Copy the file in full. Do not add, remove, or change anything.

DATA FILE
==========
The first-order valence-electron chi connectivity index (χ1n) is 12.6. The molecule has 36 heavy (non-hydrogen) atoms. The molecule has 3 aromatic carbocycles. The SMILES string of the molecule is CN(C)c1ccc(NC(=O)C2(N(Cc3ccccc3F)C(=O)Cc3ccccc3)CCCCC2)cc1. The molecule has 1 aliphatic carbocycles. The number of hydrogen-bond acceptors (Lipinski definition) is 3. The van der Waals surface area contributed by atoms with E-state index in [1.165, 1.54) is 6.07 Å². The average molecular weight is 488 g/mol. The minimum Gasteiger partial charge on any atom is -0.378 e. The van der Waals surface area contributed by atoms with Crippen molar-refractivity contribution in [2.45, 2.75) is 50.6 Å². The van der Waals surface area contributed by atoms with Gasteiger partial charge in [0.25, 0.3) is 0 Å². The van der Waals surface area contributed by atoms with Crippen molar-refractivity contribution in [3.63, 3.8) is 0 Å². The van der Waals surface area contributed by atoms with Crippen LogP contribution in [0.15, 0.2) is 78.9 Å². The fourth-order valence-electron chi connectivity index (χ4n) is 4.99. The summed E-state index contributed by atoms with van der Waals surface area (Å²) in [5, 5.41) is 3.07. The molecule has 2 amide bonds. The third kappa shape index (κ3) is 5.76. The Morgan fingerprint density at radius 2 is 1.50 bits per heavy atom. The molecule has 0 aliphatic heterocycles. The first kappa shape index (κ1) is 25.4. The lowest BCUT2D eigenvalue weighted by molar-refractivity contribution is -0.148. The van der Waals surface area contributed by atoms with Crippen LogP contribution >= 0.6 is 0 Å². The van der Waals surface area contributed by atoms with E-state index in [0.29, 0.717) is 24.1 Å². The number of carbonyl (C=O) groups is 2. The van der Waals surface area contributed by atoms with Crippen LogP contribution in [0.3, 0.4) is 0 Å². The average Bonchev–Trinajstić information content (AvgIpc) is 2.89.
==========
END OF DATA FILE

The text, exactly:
The first-order valence-electron chi connectivity index (χ1n) is 12.6. The molecule has 36 heavy (non-hydrogen) atoms. The molecule has 3 aromatic carbocycles. The SMILES string of the molecule is CN(C)c1ccc(NC(=O)C2(N(Cc3ccccc3F)C(=O)Cc3ccccc3)CCCCC2)cc1. The molecule has 1 aliphatic carbocycles. The number of hydrogen-bond acceptors (Lipinski definition) is 3. The van der Waals surface area contributed by atoms with E-state index in [1.165, 1.54) is 6.07 Å². The average molecular weight is 488 g/mol. The minimum Gasteiger partial charge on any atom is -0.378 e. The van der Waals surface area contributed by atoms with Crippen molar-refractivity contribution in [2.45, 2.75) is 50.6 Å². The van der Waals surface area contributed by atoms with Gasteiger partial charge in [0.25, 0.3) is 0 Å². The van der Waals surface area contributed by atoms with Crippen molar-refractivity contribution in [3.63, 3.8) is 0 Å². The van der Waals surface area contributed by atoms with Crippen LogP contribution in [0.15, 0.2) is 78.9 Å². The fourth-order valence-electron chi connectivity index (χ4n) is 4.99. The summed E-state index contributed by atoms with van der Waals surface area (Å²) in [5, 5.41) is 3.07. The molecule has 2 amide bonds. The third kappa shape index (κ3) is 5.76. The Morgan fingerprint density at radius 2 is 1.50 bits per heavy atom. The molecule has 0 aliphatic heterocycles. The first kappa shape index (κ1) is 25.4. The lowest BCUT2D eigenvalue weighted by molar-refractivity contribution is -0.148. The van der Waals surface area contributed by atoms with Crippen LogP contribution >= 0.6 is 0 Å². The van der Waals surface area contributed by atoms with E-state index in [0.29, 0.717) is 24.1 Å². The number of carbonyl (C=O) groups is 2. The van der Waals surface area contributed by atoms with Crippen LogP contribution in [0.3, 0.4) is 0 Å². The average Bonchev–Trinajstić information content (AvgIpc) is 2.89.